If you're so inclined, compare the ugly, retro "ironworked" lighting standards of Busch III with the "cowl" lighting incorporated into the upper-deck canopy at Target Field.

The only culture in Busch III is brought there by the people that fill it; by itself it contributes nothing of substance because it aspires to nothing more than artifice.
   6. Something Other Posted: August 13, 2011 at 12:20 AM (#3898952)
Culturally empty? This is the US. It fits, after all.

Great architecture obviously involves some risks, but it also requires the ability to make great architecture. We really don't do that any more. The largest firms are the largest because they see their jobs as giving the client what she wants, rather than educating her. Clients want what they want because we're convinced that having a lot of money carries no responsibility with it.

The typical client is no more capable of recognizing, let alone assisting in the production of great architecture, that she is in, say, walking into a gallery and recognizing which are the strong and interesting paintings. Great architecture requires a client willing to learn, willing to be educated and usefully involved. Those clients don't seem to exist in the stadium-making process, which is made even more difficult by being a public-private partnership.

Committees rarely make great or even interesting architecture. Rockefeller Center is a rare exception. William Jordy writes very well on how it came into being.

Fred Wilpon is a good (bad) example of why stadium architecture fails. I remember an article describing Wilpon as rolling around in his own ignorance, listening to his architects going, as he put it, blahblahblah about the new Citi Field, until he dumped the blueprints for Ebbets Field on the table and said, 'this is what I want'. The result is nothing that's the least bit interesting, nothing that addresses stadia as the place of spectacle, or as the last fora, or whatever you think in your wisdom stadia ought to embody. We end up with something that's at best pleasant, and the expression of nothing more than a vague nostalgia for only the most superficial parts of a past.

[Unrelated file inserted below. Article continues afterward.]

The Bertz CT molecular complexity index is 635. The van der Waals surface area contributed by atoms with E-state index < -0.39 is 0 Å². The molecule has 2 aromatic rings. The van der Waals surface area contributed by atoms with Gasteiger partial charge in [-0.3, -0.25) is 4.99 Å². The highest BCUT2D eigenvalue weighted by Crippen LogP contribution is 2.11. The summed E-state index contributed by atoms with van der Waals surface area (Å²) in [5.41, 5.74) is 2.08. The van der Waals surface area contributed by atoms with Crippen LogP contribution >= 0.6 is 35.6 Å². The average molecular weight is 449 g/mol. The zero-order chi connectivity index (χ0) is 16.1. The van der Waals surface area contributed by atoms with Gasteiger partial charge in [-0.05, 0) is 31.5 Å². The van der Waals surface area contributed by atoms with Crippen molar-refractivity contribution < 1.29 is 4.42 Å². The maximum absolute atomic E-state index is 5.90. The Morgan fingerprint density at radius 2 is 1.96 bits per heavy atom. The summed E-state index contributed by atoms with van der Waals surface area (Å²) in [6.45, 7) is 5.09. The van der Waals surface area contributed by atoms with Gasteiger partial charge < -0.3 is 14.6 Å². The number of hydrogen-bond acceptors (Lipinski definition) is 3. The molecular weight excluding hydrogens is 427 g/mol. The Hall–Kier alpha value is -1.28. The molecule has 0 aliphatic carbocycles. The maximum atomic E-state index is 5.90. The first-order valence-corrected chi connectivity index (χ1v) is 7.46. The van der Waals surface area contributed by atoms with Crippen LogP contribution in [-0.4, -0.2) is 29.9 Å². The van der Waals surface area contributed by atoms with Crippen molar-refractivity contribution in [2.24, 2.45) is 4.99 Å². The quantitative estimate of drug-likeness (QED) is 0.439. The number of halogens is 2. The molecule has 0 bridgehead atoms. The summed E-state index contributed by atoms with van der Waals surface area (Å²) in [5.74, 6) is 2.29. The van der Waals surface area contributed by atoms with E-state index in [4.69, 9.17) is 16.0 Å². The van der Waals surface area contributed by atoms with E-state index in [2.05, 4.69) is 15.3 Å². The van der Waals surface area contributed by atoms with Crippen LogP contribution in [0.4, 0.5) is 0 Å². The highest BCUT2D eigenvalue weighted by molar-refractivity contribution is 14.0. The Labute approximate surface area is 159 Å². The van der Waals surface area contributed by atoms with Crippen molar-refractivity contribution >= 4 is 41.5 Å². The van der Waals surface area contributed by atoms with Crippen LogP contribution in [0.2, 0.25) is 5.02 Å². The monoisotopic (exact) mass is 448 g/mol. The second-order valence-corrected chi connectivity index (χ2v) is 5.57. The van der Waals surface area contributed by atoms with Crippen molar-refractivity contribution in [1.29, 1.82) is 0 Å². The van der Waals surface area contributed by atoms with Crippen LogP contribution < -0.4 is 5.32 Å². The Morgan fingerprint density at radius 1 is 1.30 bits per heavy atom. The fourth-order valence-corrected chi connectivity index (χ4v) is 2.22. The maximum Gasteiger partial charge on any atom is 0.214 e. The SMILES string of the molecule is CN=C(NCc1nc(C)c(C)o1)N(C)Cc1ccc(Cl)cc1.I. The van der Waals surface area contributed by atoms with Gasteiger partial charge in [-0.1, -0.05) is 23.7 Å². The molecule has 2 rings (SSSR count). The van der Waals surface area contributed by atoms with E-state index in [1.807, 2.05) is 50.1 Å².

The idea that New York should dump hundreds of millions of dollars into a new stadium and leave the design to Fred Wilpon is pitiful. Funny as hell, in one sense, but utterly pitiful.

We're also no longer interested in educating terrific architects. There's a powerful emphasis in schools on training young architects to fit into the corporate-committee model, and to work and play well and simple-mindedly with others. The idea of the "master architect" is openly reviled. If you're not interesting in training great architects the chances you're going to end up with great architecture is very small.

edit: @5, do you have a link? Googling doesn't get anything useful.
   7. There are a lot of good people in alt-Shooty Posted: August 13, 2011 at 12:24 AM (#3898955)
That mock up for the Rays proposed stadium was pretty outstanding. The A's proposed stadium in Fremont--never going to happen obviously--was also very modern. Ah well.
   8. salvomania Posted: August 13, 2011 at 02:18 AM (#3899023)
edit: @5, do you have a link? Googling doesn't get anything useful.

I've got a nice picture I took myself... If you can tell me of an easy way to upload it for viewing, I'll do so...
   9. GGC Posted: August 13, 2011 at 01:31 PM (#3899205)
The layout of that article makes it difficult to read. Maybe it is my screen, but there's barely any margins on the side.
   10. GGC Posted: August 13, 2011 at 04:22 PM (#3899270)
Switched from Safari to another browser, Works much better,
   11. Tom Nawrocki Posted: August 13, 2011 at 05:07 PM (#3899280)
The problem with the New Yankee Stadium is that the Yankee brass wants to pretend it has this enormous respect for tradition, but that is far outweighed by its enormous respect for the almighty dollar. So they built a stadium that was designed to maximize revenues, but they also had to act like they were continuing the legacy of the fabled Yankee Stadium. The result was pretty much guaranteed to be an unsatisfying mishmosh, except in the money-making sense.

The problem with Citifield, as noted above, is that the Mets' top brass has no idea what it's doing.
   12. Santanaland Diaries Posted: August 13, 2011 at 05:24 PM (#3899288)
I don't know what exactly salvomania was trying to highlight, but these might help:

Busch III

Target Field
   13. Something Other Posted: August 14, 2011 at 03:41 AM (#3899508)
Thanks, guys. Sorry, salvo, I don't know how it's done.
   14. Gold Star - just Gold Star Posted: August 14, 2011 at 04:05 AM (#3899528)
I thought Target Field was a beautiful stadium, when I visited last year.

Also, above is the first defense of Busch II I've ever read. (I <3 BBTF.)